China: Activist who defended earthquake victims jailed for three years - Amnesty demands immediate release
Amnesty International today (23 November) urged the Chinese authorities to immediately and unconditionally release Huang Qi, a human rights defender who worked with the victims of the 2008 Sichuan earthquake and was sentenced today to three years’ imprisonment.
The Court said the conviction was based on two city level documents found in Huang Qi’s house and found him guilty of “unlawfully holding state secrets”. Several dozen police surrounded the courts this morning, and after negotiation only his wife and mother were allowed to enter. Several local Women's rights's rightss rights's rights's rights's rights supporters who requested to enter the court to hear the sentence were beaten and injured. There was only a verbal announcement and no written verdict has given to the family. Huang Qi’s lawyers were not able to come from Beijing to attend due to the short notice. Huang Qi protested immediately and said he will appeal. The judge asked court police to take him away and did not allow him to speak.
Huang Qi was detained because of his work on behalf of families of five primary school pupils who died when school buildings collapsed in the Sichuan earthquake of May 2008. He had been attempting to bring a legal case against local authorities. He was sentenced by the Wuhou District People’s Court in Chengdu, Sichuan Province.
Sam Zarifi, Amnesty International Asia Pacific Director, said:
“The Chinese government is penalising someone who is trying to help the victims of the Sichuan earthquake. Huang Qi should be treated as a model citizen, committed to the rule of law, but instead he has fallen victim to China’s vague state secrets legislation.
“He should never have been detained in the first place and should be released immediately.
“China’s state secrets legislation needs to urgently be reviewed. These laws are used extensively to retroactively penalise lawful human rights activities and restrict freedom of expression.”
Huang Qi was detained by plain clothes police officers on 10 June 2008 while having dinner in a restaurant. He was tried behind closed doors 14 months later in August 2009.
The criminal proceedings against Huang Qi fell far short of China’s legal regulations and international human rights standards.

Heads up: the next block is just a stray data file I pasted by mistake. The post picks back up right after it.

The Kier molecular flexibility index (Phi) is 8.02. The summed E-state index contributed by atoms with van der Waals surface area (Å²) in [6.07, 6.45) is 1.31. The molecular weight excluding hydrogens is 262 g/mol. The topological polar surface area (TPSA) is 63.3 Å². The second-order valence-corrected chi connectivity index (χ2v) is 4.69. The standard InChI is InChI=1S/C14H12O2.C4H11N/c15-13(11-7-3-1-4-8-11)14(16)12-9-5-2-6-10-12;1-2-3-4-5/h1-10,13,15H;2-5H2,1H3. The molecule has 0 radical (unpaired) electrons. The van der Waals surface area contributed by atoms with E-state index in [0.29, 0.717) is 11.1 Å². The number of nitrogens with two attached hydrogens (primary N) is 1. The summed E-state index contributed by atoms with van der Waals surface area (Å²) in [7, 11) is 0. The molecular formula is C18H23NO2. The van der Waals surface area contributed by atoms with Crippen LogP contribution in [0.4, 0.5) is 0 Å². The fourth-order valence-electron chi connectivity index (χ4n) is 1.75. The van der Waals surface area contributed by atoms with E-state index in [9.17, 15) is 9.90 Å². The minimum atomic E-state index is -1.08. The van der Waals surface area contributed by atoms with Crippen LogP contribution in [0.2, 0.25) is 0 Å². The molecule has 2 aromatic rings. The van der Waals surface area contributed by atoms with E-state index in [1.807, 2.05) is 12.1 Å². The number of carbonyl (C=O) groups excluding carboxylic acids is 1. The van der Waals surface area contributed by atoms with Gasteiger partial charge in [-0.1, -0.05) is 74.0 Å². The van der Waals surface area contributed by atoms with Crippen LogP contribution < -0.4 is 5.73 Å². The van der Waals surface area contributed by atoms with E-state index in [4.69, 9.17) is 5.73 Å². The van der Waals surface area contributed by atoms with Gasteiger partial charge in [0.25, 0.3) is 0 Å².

Huang Qi was denied access to his family and lawyer while in detention, on the grounds that the case involved “state secrets”. He was first allowed to meet with his lawyer Ding Xikui, on 23 September 2008, after more than a hundred days in incommunicado detention.
On 2 February 2009, the Wuhou District People’s Court in Chengdu failed to publicly announce the schedule of his trial, as required by China’s Criminal Procedure Law. On 3 February 2009, the Court, on the pretext of protecting “state secrets”, prohibited lawyer Ding Xikui from making photocopies of case documents to prepare for his defence.
During the 5 August trial, the court forbade witnesses from testifying on Huang Qi’s behalf, again citing “state secrets”.
Huang Qi’s health is said to be rapidly deteriorating. His family fears that he is not receiving adequate medical treatment in custody. According to his other lawyer, Mo Shaoping, a doctor at the detention centre has diagnosed Huang Qi with two tumours, one in his stomach and another in his chest.
Amnesty international believes that Huang Qi was treated inhumanely during his custody, including by being interrogated by police for long hours and being subjected to sleep deprivation.
Chinese authorities have turned down repeated requests by Huang Qi’s family to release him on bail to await trial. His wife has been barred from visiting since the closed-door trial on 5 August 2009.